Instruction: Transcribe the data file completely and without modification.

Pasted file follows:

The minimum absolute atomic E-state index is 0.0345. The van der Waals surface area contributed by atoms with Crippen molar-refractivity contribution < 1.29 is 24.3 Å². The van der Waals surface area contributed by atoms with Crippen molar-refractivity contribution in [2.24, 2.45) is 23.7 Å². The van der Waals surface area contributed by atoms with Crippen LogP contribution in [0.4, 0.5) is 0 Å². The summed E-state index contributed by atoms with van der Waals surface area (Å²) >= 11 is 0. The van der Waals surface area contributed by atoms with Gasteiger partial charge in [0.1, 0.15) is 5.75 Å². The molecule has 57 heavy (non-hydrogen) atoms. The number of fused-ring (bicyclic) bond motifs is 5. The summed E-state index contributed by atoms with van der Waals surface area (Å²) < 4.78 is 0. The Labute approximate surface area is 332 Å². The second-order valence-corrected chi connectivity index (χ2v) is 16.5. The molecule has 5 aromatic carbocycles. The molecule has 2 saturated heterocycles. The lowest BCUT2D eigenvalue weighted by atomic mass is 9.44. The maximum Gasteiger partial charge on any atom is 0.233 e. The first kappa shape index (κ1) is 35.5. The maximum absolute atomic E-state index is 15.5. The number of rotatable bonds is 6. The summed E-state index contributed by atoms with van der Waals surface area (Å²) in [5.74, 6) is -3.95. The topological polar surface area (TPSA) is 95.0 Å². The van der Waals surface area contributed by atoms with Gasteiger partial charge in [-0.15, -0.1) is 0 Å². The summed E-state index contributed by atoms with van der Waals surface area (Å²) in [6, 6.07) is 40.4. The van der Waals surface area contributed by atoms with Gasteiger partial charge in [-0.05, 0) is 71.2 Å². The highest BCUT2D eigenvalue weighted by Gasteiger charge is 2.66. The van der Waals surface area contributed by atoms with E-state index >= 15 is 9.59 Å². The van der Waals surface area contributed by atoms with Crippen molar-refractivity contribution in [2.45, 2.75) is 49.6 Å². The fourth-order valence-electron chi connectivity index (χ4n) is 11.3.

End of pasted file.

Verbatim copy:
The minimum absolute atomic E-state index is 0.0345. The van der Waals surface area contributed by atoms with Crippen molar-refractivity contribution < 1.29 is 24.3 Å². The van der Waals surface area contributed by atoms with Crippen molar-refractivity contribution in [2.24, 2.45) is 23.7 Å². The van der Waals surface area contributed by atoms with Crippen LogP contribution in [0.4, 0.5) is 0 Å². The summed E-state index contributed by atoms with van der Waals surface area (Å²) >= 11 is 0. The van der Waals surface area contributed by atoms with Gasteiger partial charge in [0.1, 0.15) is 5.75 Å². The molecule has 57 heavy (non-hydrogen) atoms. The number of fused-ring (bicyclic) bond motifs is 5. The summed E-state index contributed by atoms with van der Waals surface area (Å²) < 4.78 is 0. The Labute approximate surface area is 332 Å². The second-order valence-corrected chi connectivity index (χ2v) is 16.5. The molecule has 5 aromatic carbocycles. The molecule has 2 saturated heterocycles. The lowest BCUT2D eigenvalue weighted by atomic mass is 9.44. The maximum Gasteiger partial charge on any atom is 0.233 e. The first kappa shape index (κ1) is 35.5. The maximum absolute atomic E-state index is 15.5. The number of rotatable bonds is 6. The summed E-state index contributed by atoms with van der Waals surface area (Å²) in [5.74, 6) is -3.95. The topological polar surface area (TPSA) is 95.0 Å². The van der Waals surface area contributed by atoms with Gasteiger partial charge in [-0.15, -0.1) is 0 Å². The summed E-state index contributed by atoms with van der Waals surface area (Å²) in [6, 6.07) is 40.4. The van der Waals surface area contributed by atoms with Gasteiger partial charge in [-0.05, 0) is 71.2 Å². The highest BCUT2D eigenvalue weighted by Gasteiger charge is 2.66. The van der Waals surface area contributed by atoms with E-state index >= 15 is 9.59 Å². The van der Waals surface area contributed by atoms with Crippen molar-refractivity contribution in [2.45, 2.75) is 49.6 Å². The fourth-order valence-electron chi connectivity index (χ4n) is 11.3.